PLoS One 2021 9;16(3):e0247832. Epub 2021 Mar 9.

Department of Microbiology, Institute of Medicine, Tribhuvan University, Kathmandu, Nepal.

Ventilator-associated pneumonia (VAP) is one of the most frequent ICU-acquired infections and a leading cause of death among patients in Intensive Care Unit (ICU). The South East Asian Region is a part of the world with limited health resources where infectious diseases are still underestimated. We aimed to review the literature in this part of the world to describe incidence, mortality and microbiological evidence of VAP and explore preventive and control strategies. We selected 24 peer-reviewed articles published from January 1, 2000 to September 1, 2020 from electronic databases and manual searching for observational studies among adult patients diagnosed with VAP expressed per thousand days admitted in ICU. The VAP rates ranged from 2.13 to 116 per thousand days, varying among different countries of this region. A significant rate of mortality was observed in 13 studies ranging from 16.2% to 74.1%. Gram negative organisms like Acinetobacter spp., Pseudomonas aeruginosa and Klebsiella pneumoniae and Gram-positive organisms like Staphylococcus aureus and Enterococcus species were frequently found. Our findings suggest an alarming situation of VAP among patients of most of the countries of this region with increasing incidence, mortality and antibiotic resistance. Thus, there is an urgent need for cost effective control and preventive measures like interventional studies and educational programs on staff training, hand hygiene, awareness on antibiotic resistance, implementation of antibiotic stewardship programs and appropriate use of ventilator bundle approach.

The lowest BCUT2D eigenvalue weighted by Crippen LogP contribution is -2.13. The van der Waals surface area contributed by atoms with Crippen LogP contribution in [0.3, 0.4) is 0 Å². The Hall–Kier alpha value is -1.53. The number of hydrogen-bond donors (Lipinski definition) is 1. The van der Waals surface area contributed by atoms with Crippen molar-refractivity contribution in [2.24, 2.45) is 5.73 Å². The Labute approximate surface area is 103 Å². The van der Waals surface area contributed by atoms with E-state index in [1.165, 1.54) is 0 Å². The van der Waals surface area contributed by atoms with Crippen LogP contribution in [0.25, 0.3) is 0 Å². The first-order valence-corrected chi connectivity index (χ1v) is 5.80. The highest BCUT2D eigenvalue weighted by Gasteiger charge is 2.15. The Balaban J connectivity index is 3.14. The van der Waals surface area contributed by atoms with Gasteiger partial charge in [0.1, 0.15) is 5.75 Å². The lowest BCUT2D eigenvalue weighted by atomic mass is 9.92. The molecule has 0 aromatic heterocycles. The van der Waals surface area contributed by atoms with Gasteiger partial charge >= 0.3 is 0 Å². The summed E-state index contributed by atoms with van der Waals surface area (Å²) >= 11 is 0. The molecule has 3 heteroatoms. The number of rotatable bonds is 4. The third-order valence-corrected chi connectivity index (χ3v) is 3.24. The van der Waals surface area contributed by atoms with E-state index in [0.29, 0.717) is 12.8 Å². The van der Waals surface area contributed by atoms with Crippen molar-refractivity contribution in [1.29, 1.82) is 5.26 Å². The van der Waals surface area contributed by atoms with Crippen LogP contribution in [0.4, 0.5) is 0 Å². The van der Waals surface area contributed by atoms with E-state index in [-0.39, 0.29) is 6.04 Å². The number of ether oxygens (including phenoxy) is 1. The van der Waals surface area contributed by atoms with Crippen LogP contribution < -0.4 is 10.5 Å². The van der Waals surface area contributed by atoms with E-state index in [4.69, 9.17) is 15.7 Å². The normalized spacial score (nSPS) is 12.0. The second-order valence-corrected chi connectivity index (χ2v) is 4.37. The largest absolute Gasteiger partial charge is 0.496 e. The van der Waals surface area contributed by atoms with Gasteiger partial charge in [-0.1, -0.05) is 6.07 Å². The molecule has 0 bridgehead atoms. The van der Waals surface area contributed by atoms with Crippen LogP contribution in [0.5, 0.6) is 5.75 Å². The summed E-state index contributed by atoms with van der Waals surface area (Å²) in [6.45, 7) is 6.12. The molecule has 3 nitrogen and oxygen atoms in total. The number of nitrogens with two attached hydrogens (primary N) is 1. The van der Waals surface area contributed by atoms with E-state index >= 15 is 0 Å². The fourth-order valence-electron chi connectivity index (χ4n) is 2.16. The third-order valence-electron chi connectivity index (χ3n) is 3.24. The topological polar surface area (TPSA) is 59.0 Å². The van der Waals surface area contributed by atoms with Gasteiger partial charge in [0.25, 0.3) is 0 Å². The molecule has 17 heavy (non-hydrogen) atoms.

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http://journals.plos.org/plosone/article?id=10.1371/journal.pone.0247832PLOS
http://www.ncbi.nlm.nih.gov/pmc/articles/PMC7942996PMC
March 2021

healthy South Asians.

JGH Open 2020 Dec 12;4(6):1037-1046. Epub 2020 Oct 12.

Maharajgunj Medical Campus Tribhuvan University Institute of Medicine Kathmandu Nepal.

We aimed to estimate the pooled prevalence of among asymptomatic South Asians based on available literature and highlight the importance of screening asymptomatic individuals and implementing preventive strategies for eradicating . Electronic databases such as PubMed and Embase, a regional database of WHO South Asian Region, and gray literature sites were searched for relevant studies from 1983 to 5 May 2020. In addition, references of the included studies were thoroughly searched. The random-effect model was used to calculate the pooled prevalence with a 95% confidence interval (CI) along with subgroup analysis. Analysis of 19 studies showed a pooled prevalence of 56.5%, ranging from 10.3 to 91.7%. In subgroup analysis by country, the highest prevalence rate was reported from Bangladesh (86.3%, 95% CI: 0.806-0.921), whereas the lowest prevalence was from Sri Lanka (10.3%, 95% CI: 0.072-0.135). No differences were found between males and females. Prevalence among children and adolescents was 65.3% (95% CI: 0.529-0.777), greater than adults, 56.9% (95% CI: 0.353-0.785). The prevalence rate showed a decreasing trend upon comparison of studies conducted before and after 2000. Our analysis reveals the high prevalence of infection among asymptomatic healthy populations in South Asia, particularly in children and adolescents. Public health awareness and sanitation interventions, pure drinking water, and respective strategies on a policy level to eradicate and additional extensive multicentric cohort studies are necessary.
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http://dx.doi.org/10.1002/jgh3.12426DOI Listing
http://www.ncbi.nlm.nih.gov/pmc/articles/PMC7731813PMC
December 2020